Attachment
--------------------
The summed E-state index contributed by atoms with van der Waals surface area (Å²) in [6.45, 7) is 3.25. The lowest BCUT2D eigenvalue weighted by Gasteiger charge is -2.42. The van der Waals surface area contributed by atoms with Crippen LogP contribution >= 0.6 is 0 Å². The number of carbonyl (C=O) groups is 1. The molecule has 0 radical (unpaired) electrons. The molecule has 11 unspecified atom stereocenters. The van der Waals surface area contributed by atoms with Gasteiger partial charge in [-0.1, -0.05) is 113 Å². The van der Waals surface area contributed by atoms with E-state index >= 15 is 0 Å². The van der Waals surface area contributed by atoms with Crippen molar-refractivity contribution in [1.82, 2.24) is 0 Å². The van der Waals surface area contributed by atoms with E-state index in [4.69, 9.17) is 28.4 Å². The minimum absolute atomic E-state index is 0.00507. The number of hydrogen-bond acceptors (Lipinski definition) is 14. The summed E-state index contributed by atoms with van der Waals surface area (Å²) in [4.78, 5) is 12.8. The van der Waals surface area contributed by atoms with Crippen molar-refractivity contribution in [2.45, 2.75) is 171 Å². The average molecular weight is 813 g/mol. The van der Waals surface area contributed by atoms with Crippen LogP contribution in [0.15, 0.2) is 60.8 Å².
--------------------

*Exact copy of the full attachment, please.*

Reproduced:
The summed E-state index contributed by atoms with van der Waals surface area (Å²) in [6.45, 7) is 3.25. The lowest BCUT2D eigenvalue weighted by Gasteiger charge is -2.42. The van der Waals surface area contributed by atoms with Crippen LogP contribution >= 0.6 is 0 Å². The number of carbonyl (C=O) groups is 1. The molecule has 0 radical (unpaired) electrons. The molecule has 11 unspecified atom stereocenters. The van der Waals surface area contributed by atoms with Gasteiger partial charge in [-0.1, -0.05) is 113 Å². The van der Waals surface area contributed by atoms with E-state index >= 15 is 0 Å². The van der Waals surface area contributed by atoms with Crippen molar-refractivity contribution in [1.82, 2.24) is 0 Å². The van der Waals surface area contributed by atoms with E-state index in [4.69, 9.17) is 28.4 Å². The minimum absolute atomic E-state index is 0.00507. The number of hydrogen-bond acceptors (Lipinski definition) is 14. The summed E-state index contributed by atoms with van der Waals surface area (Å²) in [4.78, 5) is 12.8. The van der Waals surface area contributed by atoms with Crippen molar-refractivity contribution in [2.45, 2.75) is 171 Å². The average molecular weight is 813 g/mol. The van der Waals surface area contributed by atoms with Crippen LogP contribution in [0.15, 0.2) is 60.8 Å².